The Tenth Circuit analyzes seven factors when considering a motion to withdraw a plea:

(1) whether the defendant has asserted her innocence,
(2) whether the plea was knowing and voluntary,
(3) whether defendant was assisted by counsel,
(4) whether the defendant delayed filing her motion and, if so, why,
(5) whether withdrawal would prejudice the government,
(6) whether withdrawal would substantially inconvenience the court, and
(7) whether withdrawal would waste judicial resources.

Hamilton, 510 F.3d at 1214 (quotation omitted). Among the factors, the most important are whether the defendant asserted innocence, the validity of the plea, and the effectiveness of counsel. Id. at 1214-17. If the defendant cannot meet the burden to prove these factors, then the Court need not address the remaining factors. United States v. Byrum, 567 F.3d 1255, 1265 (10th Cir. 2009). The Tenth Circuit has suggested an additional factor: “the likelihood of conviction.” United States v. Carr, 80 F.3d 413, 421 n.5 (10th Cir. 1996).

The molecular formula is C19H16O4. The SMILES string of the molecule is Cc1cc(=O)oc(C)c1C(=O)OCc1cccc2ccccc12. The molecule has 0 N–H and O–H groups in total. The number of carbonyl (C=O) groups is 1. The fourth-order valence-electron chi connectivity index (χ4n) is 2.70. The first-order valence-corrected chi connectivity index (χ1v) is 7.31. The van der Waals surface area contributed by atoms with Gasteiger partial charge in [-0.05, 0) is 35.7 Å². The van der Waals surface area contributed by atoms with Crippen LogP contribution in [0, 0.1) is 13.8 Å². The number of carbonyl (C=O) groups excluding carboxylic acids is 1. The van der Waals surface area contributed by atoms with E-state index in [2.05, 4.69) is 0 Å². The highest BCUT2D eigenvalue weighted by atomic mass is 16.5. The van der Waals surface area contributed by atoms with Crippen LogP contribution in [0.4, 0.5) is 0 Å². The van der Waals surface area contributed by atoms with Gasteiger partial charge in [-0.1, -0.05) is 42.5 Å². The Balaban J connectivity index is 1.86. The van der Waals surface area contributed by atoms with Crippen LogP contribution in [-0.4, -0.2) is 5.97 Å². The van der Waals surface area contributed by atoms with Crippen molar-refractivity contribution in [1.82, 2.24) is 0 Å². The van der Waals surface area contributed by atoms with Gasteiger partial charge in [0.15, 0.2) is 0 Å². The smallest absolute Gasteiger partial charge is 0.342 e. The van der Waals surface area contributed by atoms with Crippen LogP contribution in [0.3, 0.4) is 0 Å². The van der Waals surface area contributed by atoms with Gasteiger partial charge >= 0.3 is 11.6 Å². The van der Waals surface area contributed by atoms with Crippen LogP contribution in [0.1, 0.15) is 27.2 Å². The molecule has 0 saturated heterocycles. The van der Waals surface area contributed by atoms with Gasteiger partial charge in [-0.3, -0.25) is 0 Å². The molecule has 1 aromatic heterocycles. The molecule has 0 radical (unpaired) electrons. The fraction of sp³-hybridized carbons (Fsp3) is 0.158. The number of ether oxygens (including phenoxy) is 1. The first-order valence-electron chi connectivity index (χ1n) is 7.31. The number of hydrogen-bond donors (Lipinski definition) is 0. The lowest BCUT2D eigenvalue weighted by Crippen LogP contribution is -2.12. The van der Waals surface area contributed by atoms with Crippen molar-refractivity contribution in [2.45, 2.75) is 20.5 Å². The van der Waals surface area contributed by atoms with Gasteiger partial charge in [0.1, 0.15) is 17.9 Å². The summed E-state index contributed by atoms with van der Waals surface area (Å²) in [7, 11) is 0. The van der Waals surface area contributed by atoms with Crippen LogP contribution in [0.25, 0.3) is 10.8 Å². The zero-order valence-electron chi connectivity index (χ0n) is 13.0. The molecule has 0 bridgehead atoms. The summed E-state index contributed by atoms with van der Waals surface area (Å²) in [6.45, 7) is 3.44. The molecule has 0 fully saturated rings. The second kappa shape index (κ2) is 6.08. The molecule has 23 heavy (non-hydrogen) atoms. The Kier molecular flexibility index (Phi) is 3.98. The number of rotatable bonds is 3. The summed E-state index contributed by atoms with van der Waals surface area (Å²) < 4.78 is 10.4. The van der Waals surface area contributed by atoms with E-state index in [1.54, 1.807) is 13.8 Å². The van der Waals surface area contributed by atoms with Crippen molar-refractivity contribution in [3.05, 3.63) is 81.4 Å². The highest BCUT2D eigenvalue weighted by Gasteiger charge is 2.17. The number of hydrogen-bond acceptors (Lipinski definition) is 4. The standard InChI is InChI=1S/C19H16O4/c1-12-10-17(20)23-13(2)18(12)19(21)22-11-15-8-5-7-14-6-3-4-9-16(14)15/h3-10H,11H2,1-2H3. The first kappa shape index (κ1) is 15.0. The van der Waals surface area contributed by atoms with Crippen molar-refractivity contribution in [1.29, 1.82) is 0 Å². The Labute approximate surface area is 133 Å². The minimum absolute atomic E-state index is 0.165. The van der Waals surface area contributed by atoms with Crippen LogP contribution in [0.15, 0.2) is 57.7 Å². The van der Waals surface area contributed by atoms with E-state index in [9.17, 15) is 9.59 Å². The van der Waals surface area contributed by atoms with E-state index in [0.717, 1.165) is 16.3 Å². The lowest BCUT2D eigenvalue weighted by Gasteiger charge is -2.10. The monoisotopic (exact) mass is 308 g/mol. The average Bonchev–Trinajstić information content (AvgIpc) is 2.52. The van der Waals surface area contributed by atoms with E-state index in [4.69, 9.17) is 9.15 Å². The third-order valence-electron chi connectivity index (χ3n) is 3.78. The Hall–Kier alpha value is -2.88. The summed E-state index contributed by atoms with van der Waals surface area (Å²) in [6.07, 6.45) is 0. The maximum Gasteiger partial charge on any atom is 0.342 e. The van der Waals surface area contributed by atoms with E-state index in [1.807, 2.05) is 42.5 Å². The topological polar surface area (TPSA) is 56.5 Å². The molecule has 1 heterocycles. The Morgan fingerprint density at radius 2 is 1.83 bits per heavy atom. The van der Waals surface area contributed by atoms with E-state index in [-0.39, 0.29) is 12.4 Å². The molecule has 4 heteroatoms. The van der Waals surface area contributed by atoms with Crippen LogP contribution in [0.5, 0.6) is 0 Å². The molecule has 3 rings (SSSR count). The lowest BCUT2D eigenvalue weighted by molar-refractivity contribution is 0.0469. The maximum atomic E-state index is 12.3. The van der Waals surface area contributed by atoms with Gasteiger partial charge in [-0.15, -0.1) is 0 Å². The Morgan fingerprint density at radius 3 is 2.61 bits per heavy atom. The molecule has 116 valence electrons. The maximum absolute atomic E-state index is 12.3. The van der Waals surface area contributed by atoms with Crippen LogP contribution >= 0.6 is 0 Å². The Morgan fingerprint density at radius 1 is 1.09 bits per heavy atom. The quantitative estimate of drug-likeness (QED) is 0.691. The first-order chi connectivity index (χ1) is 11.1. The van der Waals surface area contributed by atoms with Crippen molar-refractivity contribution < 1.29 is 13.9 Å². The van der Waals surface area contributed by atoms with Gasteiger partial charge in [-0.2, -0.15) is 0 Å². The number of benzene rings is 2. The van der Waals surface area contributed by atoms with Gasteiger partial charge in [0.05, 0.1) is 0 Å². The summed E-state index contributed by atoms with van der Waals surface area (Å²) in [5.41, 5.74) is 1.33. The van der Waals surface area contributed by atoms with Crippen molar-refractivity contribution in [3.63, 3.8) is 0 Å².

III. ...